The Migration was released just over a month ago, but Scale the Summit – a progressive metal band focusing on the instrumental work of its members alone – has been around since the early 2000s. Since the attribution of a vocalist to a band can add a certain amount of uniqueness to one's overall sound, is this band still able to carry a certain uniqueness and continue writing music that stands apart from others alike? For a band that's been around for about nine years now, it is a real task to progress as a band, while making sure veteran fans aren't feeling divided by any changes or lack thereof within a new release.
The first thing to be noted about this album is that it gives off an adventurous vibe from the song titles to the songs themselves. With titles like “The Traveler” and “The Dark Horse,” the type of adventurous mood of each song seems to be captured quite accurately by its title. Does this album reflect any other unique growth for this band; growth reflecting similarly to that of the winding, soaring tree of their chosen album art? There is a lot to be considered when deciding to take on the difficult task of instrument-focused music in 2013.
When it comes to instrumental music, especially in the metal realm, a band must often bring something new to the table each time an album comes out without losing what they want to represent as a whole. One must also consider that lyrics engage the mind on a whole different level, and with the exclusion of such a feature, there is risk that drums and guitar alone could possibly become mere background music. There are many unique traits to this album that attempt to disallow this possibility from ever occurring. The guitarists have always been in the spotlight for Scale the Summit. They are equipped with many technical tricks, but their use of these tricks somehow manages to portray more than just their technical skill. When given careful consideration, perhaps the guitars themselves are the missing voice throughout this instrumental album. Longer tracks such as “The Olive Tree” progress from something soft into something faster and ever-changing, while shorter songs like “Sabrosa” remain soft and gentle, reflecting a totally different voice throughout the album. It's nice to see that there is a “voice” incorporated in some way or another that allows for an understanding of what the music is looking to portray.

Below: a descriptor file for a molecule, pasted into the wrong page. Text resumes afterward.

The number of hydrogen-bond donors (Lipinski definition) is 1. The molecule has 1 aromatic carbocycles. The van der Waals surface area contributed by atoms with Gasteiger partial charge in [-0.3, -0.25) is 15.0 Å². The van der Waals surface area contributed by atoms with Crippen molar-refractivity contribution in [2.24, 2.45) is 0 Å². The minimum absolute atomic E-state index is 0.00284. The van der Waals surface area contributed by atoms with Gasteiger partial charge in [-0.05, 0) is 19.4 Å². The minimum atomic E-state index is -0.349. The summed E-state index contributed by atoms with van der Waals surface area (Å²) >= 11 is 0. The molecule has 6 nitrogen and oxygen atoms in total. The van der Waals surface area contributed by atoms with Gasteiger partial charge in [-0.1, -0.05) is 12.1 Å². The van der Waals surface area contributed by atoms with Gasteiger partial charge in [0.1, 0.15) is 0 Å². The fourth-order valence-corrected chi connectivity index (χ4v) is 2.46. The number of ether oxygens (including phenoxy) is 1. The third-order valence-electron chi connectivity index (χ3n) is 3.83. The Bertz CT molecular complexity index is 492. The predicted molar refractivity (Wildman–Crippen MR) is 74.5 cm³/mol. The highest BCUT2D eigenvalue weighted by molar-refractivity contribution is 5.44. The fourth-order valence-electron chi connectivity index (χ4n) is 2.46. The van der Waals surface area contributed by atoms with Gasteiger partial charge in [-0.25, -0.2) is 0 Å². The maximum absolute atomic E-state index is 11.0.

Regardless of the album gaining attention from its musicianship alone, the attribution of Between the Buried and Me's Jamie King as co-producer certainly adds a level of interest. This addition has raised the albums level of quality up by far, considerably making it Scale the Summit's most well-produced album to date. With instruments needing all the attention they can get to shine, it was important that each instrument was not left over-ridden by another or important detail has not fallen flat.
It is hard to pinpoint whether or not this album has brought something new to the table since personal outlooks toward instrumental movements can differ one's particular opinion. These opinions are dependent on whether you like instrument-focused bands to keep up on a sound they've emerged with, if you don't mind that their progression may only offer slight changes (such as the overall mood of an album as Scale the Summit has done), or if you prefer an album to shift entirely to offer an experience of a new set of traits in comparison to their previous releases. Nonetheless, with each track of The Migration having this ability to be read as emotionally charged and capturing a style that is their own, Scale the Summit has managed to come up with an album that does maintain a level of standard and enjoyment within the genre (despite some over-analysed skepticism from myself in respect to what defines instrumental metal as a whole).
For Fans Of: Between the Buried and Me, The Human Abstract, Dream Theater